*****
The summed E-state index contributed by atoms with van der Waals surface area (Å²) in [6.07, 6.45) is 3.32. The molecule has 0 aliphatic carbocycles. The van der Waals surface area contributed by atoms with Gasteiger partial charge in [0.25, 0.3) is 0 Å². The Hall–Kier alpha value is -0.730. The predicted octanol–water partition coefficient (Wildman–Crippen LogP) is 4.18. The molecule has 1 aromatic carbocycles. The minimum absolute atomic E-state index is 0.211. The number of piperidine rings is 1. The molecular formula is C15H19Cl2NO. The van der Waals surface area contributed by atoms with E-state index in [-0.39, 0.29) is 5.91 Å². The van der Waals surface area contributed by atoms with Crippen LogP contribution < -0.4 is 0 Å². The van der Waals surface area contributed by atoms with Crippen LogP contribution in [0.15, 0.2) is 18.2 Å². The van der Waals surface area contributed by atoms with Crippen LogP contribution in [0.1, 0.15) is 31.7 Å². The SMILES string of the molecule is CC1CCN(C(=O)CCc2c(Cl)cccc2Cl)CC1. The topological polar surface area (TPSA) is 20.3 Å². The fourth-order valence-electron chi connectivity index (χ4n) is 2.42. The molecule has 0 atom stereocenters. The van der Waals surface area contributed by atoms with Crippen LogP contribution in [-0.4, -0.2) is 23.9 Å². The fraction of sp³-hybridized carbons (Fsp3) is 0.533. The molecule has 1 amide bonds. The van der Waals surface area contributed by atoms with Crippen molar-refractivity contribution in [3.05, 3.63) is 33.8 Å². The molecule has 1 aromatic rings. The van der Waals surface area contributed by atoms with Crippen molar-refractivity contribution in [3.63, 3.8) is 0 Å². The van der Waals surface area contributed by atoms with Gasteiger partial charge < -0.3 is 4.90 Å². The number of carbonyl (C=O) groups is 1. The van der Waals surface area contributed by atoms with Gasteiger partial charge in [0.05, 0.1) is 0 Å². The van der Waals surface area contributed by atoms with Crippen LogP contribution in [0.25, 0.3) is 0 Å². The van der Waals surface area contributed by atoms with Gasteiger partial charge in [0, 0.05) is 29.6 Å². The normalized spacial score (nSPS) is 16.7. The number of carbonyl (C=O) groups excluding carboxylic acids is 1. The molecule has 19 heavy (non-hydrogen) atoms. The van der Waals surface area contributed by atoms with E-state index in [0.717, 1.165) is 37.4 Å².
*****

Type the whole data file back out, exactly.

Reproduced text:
The summed E-state index contributed by atoms with van der Waals surface area (Å²) in [6.07, 6.45) is 3.32. The molecule has 0 aliphatic carbocycles. The van der Waals surface area contributed by atoms with Gasteiger partial charge in [0.25, 0.3) is 0 Å². The Hall–Kier alpha value is -0.730. The predicted octanol–water partition coefficient (Wildman–Crippen LogP) is 4.18. The molecule has 1 aromatic carbocycles. The minimum absolute atomic E-state index is 0.211. The number of piperidine rings is 1. The molecular formula is C15H19Cl2NO. The van der Waals surface area contributed by atoms with E-state index in [-0.39, 0.29) is 5.91 Å². The van der Waals surface area contributed by atoms with Crippen LogP contribution < -0.4 is 0 Å². The van der Waals surface area contributed by atoms with Crippen LogP contribution in [0.15, 0.2) is 18.2 Å². The van der Waals surface area contributed by atoms with Crippen LogP contribution in [0.1, 0.15) is 31.7 Å². The SMILES string of the molecule is CC1CCN(C(=O)CCc2c(Cl)cccc2Cl)CC1. The topological polar surface area (TPSA) is 20.3 Å². The fourth-order valence-electron chi connectivity index (χ4n) is 2.42. The molecule has 0 atom stereocenters. The van der Waals surface area contributed by atoms with Crippen LogP contribution in [-0.4, -0.2) is 23.9 Å². The fraction of sp³-hybridized carbons (Fsp3) is 0.533. The molecule has 1 amide bonds. The van der Waals surface area contributed by atoms with Crippen molar-refractivity contribution in [3.05, 3.63) is 33.8 Å². The molecule has 1 aromatic rings. The van der Waals surface area contributed by atoms with Crippen molar-refractivity contribution in [3.63, 3.8) is 0 Å². The van der Waals surface area contributed by atoms with Gasteiger partial charge < -0.3 is 4.90 Å². The number of carbonyl (C=O) groups is 1. The van der Waals surface area contributed by atoms with Gasteiger partial charge in [0.05, 0.1) is 0 Å². The van der Waals surface area contributed by atoms with Crippen LogP contribution in [0.25, 0.3) is 0 Å². The van der Waals surface area contributed by atoms with Gasteiger partial charge in [0, 0.05) is 29.6 Å². The normalized spacial score (nSPS) is 16.7. The number of carbonyl (C=O) groups excluding carboxylic acids is 1. The molecule has 19 heavy (non-hydrogen) atoms. The van der Waals surface area contributed by atoms with E-state index in [0.717, 1.165) is 37.4 Å².